Building a toilet platform to make toilet ADA height?

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Zanne

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Ever since we replaced one of the toilets in the house with an ADA height one, I've found that I prefer the taller toilets as they are easier to stand up from & my legs aren't getting any younger. My brother is over 6' and has a hard time with lower toilets. We already have two standard height toilets from Toto (around 14-5/8" high or so). Even a couple inches more would help with making the toilets more comfortable. We don't want to get the super thick seats. I've looked at the toilet platforms for sale but they are too small for the base of the Toto Drake. The Drake is just a bit too long in the front so it would hang over. Plus it's about $100+ for the platforms. They are around 23" long but the toilet is 23 5/8".

So, I've been thinking about making my own platform that would be sturdy enough to fit under the toilets. I was thinking floor grade 1/2" or 3/4" plywood (if I can find it) over some sort of frame. Not sure if 2x4s would be too tall or not, but I suppose I could rip things to size. I want the platform to fit to the shape of the toilet (or at least fit behind a Squatty Potty). I would be ok with the platform poking out a bit from under the toilet so long as the squatty potty thing fits around it and it doesn't interfere with water supply lines. The water supply line in my bathroom is far enough away that it shouldn't be an issue & in the other bathroom I will install the toilet supply line where I want.

These are the specs of the toilet size
1637436454338.png

So, from the wall to the front of the toilet bowl it's 28", but the base of the toilet is only 23-5/8" (not sure if the tank sticks out from the back at all or not- but it looks like the base is supposed to start 1-5/8" from the wall). Widest point of the toilet base is 9-1/4" so the platform doesn't have to be 11" wide like some of the pre-made platforms. I might make it 9-1/2"W x 24"L just in case so it has a little lip for easier movement. Hopefully the toilet jack will still be able to slide beside it, but I can measure to make sure.

I'm debating whether or not to use a slimmer sheet of plywood on top of the 1/2" to slightly recess the toilet flange. (I'm thinking pressure treated plywood would be the way to go). I could have reinforcing pieces inside the frame as extra support (so long as it doesn't interfere with the flange/drain).

So, I'm thinking a frame sort of like this:
1637437488083.png
With 2 layers of pressure treated plywood (although I will paint over the platform). I will need to figure out how to get the angles for the front and then find some way to cover over the base to make it look smoother/rounder instead of sharp. I could use a jig saw & sanders I suppose to cut it a bit smoother but might need something thicker than 2x4s for that. Maybe a 4x4 chunk for the front. (I need to see if my band saw still works).

Then I will have to figure out the best way to align everything and get the flange seated.

Editing: 3x3s were too expensive but I found that 3x4 pressure treated landscaping timbers are under $5 at Lowes and they claim to be actual size rather than 1/2" smaller. I'd have to measure them though. So I might not need plywood on top if I use those for the outer part and I can have supports under where the screws go to hold them up. I could use a little plywood and some other lumber scraps for the flange support.

I know this is more construction than plumbing, but has anyone tried making a platform like this?
 
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Twowaxhack

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I had a guy do this with concrete before he tiled his bathroom.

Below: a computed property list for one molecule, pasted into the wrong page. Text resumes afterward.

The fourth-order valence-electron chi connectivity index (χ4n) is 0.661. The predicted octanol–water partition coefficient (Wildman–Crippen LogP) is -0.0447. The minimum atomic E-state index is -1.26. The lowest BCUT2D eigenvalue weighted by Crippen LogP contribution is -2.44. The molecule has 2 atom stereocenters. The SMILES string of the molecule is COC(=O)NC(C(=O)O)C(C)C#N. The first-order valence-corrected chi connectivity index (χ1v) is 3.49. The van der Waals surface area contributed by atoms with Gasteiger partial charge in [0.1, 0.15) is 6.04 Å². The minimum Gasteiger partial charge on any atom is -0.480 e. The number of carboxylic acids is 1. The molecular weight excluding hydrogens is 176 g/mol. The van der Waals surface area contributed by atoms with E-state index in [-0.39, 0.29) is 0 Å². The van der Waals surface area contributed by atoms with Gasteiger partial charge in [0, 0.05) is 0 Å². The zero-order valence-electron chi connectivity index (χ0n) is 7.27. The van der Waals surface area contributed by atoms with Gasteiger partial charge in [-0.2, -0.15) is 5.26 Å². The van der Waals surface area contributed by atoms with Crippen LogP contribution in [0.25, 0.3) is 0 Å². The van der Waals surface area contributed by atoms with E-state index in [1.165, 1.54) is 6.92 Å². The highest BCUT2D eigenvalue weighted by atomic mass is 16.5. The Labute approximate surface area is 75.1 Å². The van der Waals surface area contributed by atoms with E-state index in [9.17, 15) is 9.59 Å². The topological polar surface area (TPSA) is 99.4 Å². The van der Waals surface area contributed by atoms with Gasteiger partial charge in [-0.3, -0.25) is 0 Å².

He liked his toilet and wanted to keep it except it wasn’t handicap height. So he raised the area between the vanity tub up 1.5” with concrete.

I raised his flange for him.

His choice snd his money to do all that, I suggested a new toilet.
 

Zanne

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Toilets were $400 each & they are perfectly fine. I wouldn't do concrete. Just thinking a wood frame might work so long as I seal it and secure it properly.

I almost wonder if I can build a rectangular frame out of the 3x4 timbers and then round it off in the front with a band saw and/or saw and sander. I have all sorts of sanders and I believe there is at least one band saw in the workshop.
 

Zanne

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It's not that expensive to build a simple frame and move the flange up. Under $100 with the right materials vs $400 for the new toilet. It would be a waste to get new ones when we have perfectly good ones already.
 

Mitchell-DIY-Guy

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Honestly no matter what kind of wood you use, or how skilled a carpenter you may be, it will in all likelihood be viewed as an amateur effort. A concrete version not much better. If it weren’t a discussion topic here, and y’all were called in to a leaky or non functioning toilet on the wood platform, you’d come here and laugh about it!

The toilet elevator or toilevator above is a professional looking and engineered solution, a complete kit. Less than $99 at Amazon. BTW the local big box stores here have a few ADA compliant toilets with 16.5” bowl height for between $160 and $200. Nobody needs a $400 toilet, unless you want one.

Don’t forget grab bars on the wall! 😉
 

Zanne

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Thanks, Mitchell. The $99 one is too small. Only 22" L and my toilet is 23-5/8". There is a Toiletvator Grande that is 28" though but it's not being sold by amazon and the buying options are not great.

To clarify some things. In one of the bathrooms the plumbing has not yet been done. It is a laundry room being converted to a bathroom so I will have to rough in all new plumbing. So I can make the toilet flange higher when roughing it in.

The other bathroom is plumbed badly. The previous owners cut an entire section out of a floor joist for the tub drain, the toilet connects to main sewer line with a horizontal sanitary tee (well, all of the toilets, tubs, sinks, etc do). Needs to have wyes. There are no vents as far as I can tell except for one toilet but it's connected wrong. The sweep is where the sanitary tee should be and vice versa. So, basically I will have to gut this DWV and put in new DWV with vents. So I'm going to have to do a tear-out anyway and might as well make a toilet riser. Even if I have to wrap that sucker in plastic or laminate it somehow. Wood is pressure treated already but I want to seal it, paint it, put a moisture barrier under the flange and set it so that if anything leaks, water will be directed out the back of the riser under the toilet instead of inside the riser. I hope that makes sense. I will be using Better Than Wax seal. I will plasti-dip the entire riser if I need to. I'll put scrap waterproof sheet vinyl over it too. Whatever it takes to seal it like it's a floor.